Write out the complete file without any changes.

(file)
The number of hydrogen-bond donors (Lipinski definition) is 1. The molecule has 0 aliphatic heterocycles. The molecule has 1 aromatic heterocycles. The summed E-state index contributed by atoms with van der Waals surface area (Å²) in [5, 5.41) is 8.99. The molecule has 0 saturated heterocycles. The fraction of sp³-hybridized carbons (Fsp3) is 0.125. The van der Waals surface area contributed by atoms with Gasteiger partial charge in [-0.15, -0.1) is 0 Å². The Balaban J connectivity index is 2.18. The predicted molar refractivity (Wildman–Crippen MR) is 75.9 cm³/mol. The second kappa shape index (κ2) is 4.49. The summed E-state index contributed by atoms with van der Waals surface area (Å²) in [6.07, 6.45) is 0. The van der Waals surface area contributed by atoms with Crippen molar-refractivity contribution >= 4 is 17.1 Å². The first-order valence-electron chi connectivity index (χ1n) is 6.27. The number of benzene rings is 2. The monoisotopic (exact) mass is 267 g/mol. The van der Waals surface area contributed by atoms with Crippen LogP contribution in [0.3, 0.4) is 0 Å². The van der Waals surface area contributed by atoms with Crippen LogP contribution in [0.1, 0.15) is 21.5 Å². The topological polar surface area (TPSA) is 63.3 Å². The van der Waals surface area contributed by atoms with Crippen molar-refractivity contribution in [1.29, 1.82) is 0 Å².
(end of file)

The number of hydrogen-bond donors (Lipinski definition) is 1. The molecule has 0 aliphatic heterocycles. The molecule has 1 aromatic heterocycles. The summed E-state index contributed by atoms with van der Waals surface area (Å²) in [5, 5.41) is 8.99. The molecule has 0 saturated heterocycles. The fraction of sp³-hybridized carbons (Fsp3) is 0.125. The van der Waals surface area contributed by atoms with Gasteiger partial charge in [-0.15, -0.1) is 0 Å². The Balaban J connectivity index is 2.18. The predicted molar refractivity (Wildman–Crippen MR) is 75.9 cm³/mol. The second kappa shape index (κ2) is 4.49. The summed E-state index contributed by atoms with van der Waals surface area (Å²) in [6.07, 6.45) is 0. The van der Waals surface area contributed by atoms with Crippen molar-refractivity contribution >= 4 is 17.1 Å². The first-order valence-electron chi connectivity index (χ1n) is 6.27. The number of benzene rings is 2. The monoisotopic (exact) mass is 267 g/mol. The van der Waals surface area contributed by atoms with Crippen LogP contribution in [0.3, 0.4) is 0 Å². The van der Waals surface area contributed by atoms with Crippen LogP contribution in [0.1, 0.15) is 21.5 Å². The topological polar surface area (TPSA) is 63.3 Å². The van der Waals surface area contributed by atoms with Crippen molar-refractivity contribution in [1.29, 1.82) is 0 Å².